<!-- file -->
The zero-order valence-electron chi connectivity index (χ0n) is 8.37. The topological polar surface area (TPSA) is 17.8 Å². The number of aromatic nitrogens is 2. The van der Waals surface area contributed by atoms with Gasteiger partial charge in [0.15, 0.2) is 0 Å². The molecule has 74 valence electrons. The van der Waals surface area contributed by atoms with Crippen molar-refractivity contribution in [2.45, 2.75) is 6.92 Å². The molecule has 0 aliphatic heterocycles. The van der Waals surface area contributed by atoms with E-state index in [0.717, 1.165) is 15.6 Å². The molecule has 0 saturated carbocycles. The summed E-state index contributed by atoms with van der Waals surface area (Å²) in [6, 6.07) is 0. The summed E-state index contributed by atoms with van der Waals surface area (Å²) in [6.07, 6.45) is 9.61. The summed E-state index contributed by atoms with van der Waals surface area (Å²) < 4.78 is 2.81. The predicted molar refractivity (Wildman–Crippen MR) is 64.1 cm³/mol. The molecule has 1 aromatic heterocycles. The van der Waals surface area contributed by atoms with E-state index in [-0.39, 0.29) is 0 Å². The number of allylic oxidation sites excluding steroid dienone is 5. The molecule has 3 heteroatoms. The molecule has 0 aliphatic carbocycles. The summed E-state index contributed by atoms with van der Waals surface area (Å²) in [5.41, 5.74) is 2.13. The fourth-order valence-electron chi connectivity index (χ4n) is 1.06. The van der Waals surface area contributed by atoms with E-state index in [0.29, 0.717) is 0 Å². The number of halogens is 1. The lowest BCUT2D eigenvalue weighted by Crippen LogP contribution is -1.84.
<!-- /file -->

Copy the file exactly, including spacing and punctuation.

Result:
The zero-order valence-electron chi connectivity index (χ0n) is 8.37. The topological polar surface area (TPSA) is 17.8 Å². The number of aromatic nitrogens is 2. The van der Waals surface area contributed by atoms with Gasteiger partial charge in [0.15, 0.2) is 0 Å². The molecule has 74 valence electrons. The van der Waals surface area contributed by atoms with Crippen molar-refractivity contribution in [2.45, 2.75) is 6.92 Å². The molecule has 0 aliphatic heterocycles. The van der Waals surface area contributed by atoms with E-state index in [0.717, 1.165) is 15.6 Å². The molecule has 0 saturated carbocycles. The summed E-state index contributed by atoms with van der Waals surface area (Å²) in [6, 6.07) is 0. The summed E-state index contributed by atoms with van der Waals surface area (Å²) in [6.07, 6.45) is 9.61. The summed E-state index contributed by atoms with van der Waals surface area (Å²) < 4.78 is 2.81. The predicted molar refractivity (Wildman–Crippen MR) is 64.1 cm³/mol. The molecule has 1 aromatic heterocycles. The van der Waals surface area contributed by atoms with E-state index in [-0.39, 0.29) is 0 Å². The number of allylic oxidation sites excluding steroid dienone is 5. The molecule has 3 heteroatoms. The molecule has 0 aliphatic carbocycles. The summed E-state index contributed by atoms with van der Waals surface area (Å²) in [5.41, 5.74) is 2.13. The fourth-order valence-electron chi connectivity index (χ4n) is 1.06. The van der Waals surface area contributed by atoms with E-state index in [0.29, 0.717) is 0 Å². The number of halogens is 1. The lowest BCUT2D eigenvalue weighted by Crippen LogP contribution is -1.84.